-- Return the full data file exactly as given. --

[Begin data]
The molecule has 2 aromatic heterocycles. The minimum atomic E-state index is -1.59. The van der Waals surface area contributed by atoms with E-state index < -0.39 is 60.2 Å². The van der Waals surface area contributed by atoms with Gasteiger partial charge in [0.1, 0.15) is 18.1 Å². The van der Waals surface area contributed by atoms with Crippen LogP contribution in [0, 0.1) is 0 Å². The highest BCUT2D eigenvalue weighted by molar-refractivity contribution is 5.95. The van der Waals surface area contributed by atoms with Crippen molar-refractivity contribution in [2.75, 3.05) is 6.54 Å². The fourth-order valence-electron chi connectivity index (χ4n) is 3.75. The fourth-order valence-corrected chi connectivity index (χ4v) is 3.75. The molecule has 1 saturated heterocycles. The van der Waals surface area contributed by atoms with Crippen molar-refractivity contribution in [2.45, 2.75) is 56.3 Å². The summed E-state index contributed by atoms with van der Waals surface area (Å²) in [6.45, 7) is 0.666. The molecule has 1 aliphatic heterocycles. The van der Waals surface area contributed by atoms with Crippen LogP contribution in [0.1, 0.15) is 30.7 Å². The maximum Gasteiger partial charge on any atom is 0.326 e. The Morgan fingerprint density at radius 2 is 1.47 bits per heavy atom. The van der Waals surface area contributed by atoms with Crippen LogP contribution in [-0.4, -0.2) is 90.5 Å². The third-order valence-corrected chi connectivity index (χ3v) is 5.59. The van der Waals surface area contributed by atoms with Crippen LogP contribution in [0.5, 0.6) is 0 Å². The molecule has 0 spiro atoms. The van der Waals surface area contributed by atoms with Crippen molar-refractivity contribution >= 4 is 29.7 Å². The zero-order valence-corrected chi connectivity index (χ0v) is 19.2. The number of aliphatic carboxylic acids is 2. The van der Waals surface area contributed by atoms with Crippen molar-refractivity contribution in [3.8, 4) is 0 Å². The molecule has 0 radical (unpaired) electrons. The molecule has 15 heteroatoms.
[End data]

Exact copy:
The molecule has 2 aromatic heterocycles. The minimum atomic E-state index is -1.59. The van der Waals surface area contributed by atoms with E-state index < -0.39 is 60.2 Å². The van der Waals surface area contributed by atoms with Gasteiger partial charge in [0.1, 0.15) is 18.1 Å². The van der Waals surface area contributed by atoms with Crippen LogP contribution in [0, 0.1) is 0 Å². The highest BCUT2D eigenvalue weighted by molar-refractivity contribution is 5.95. The van der Waals surface area contributed by atoms with Crippen molar-refractivity contribution in [2.75, 3.05) is 6.54 Å². The fourth-order valence-electron chi connectivity index (χ4n) is 3.75. The fourth-order valence-corrected chi connectivity index (χ4v) is 3.75. The molecule has 1 saturated heterocycles. The van der Waals surface area contributed by atoms with Crippen molar-refractivity contribution in [2.45, 2.75) is 56.3 Å². The summed E-state index contributed by atoms with van der Waals surface area (Å²) in [6.45, 7) is 0.666. The molecule has 1 aliphatic heterocycles. The van der Waals surface area contributed by atoms with Crippen LogP contribution in [0.1, 0.15) is 30.7 Å². The maximum Gasteiger partial charge on any atom is 0.326 e. The Morgan fingerprint density at radius 2 is 1.47 bits per heavy atom. The van der Waals surface area contributed by atoms with Crippen LogP contribution in [-0.4, -0.2) is 90.5 Å². The third-order valence-corrected chi connectivity index (χ3v) is 5.59. The van der Waals surface area contributed by atoms with Crippen LogP contribution in [0.5, 0.6) is 0 Å². The molecule has 0 spiro atoms. The van der Waals surface area contributed by atoms with Crippen molar-refractivity contribution >= 4 is 29.7 Å². The zero-order valence-corrected chi connectivity index (χ0v) is 19.2. The number of aliphatic carboxylic acids is 2. The van der Waals surface area contributed by atoms with Crippen molar-refractivity contribution in [3.8, 4) is 0 Å². The molecule has 0 radical (unpaired) electrons. The molecule has 15 heteroatoms.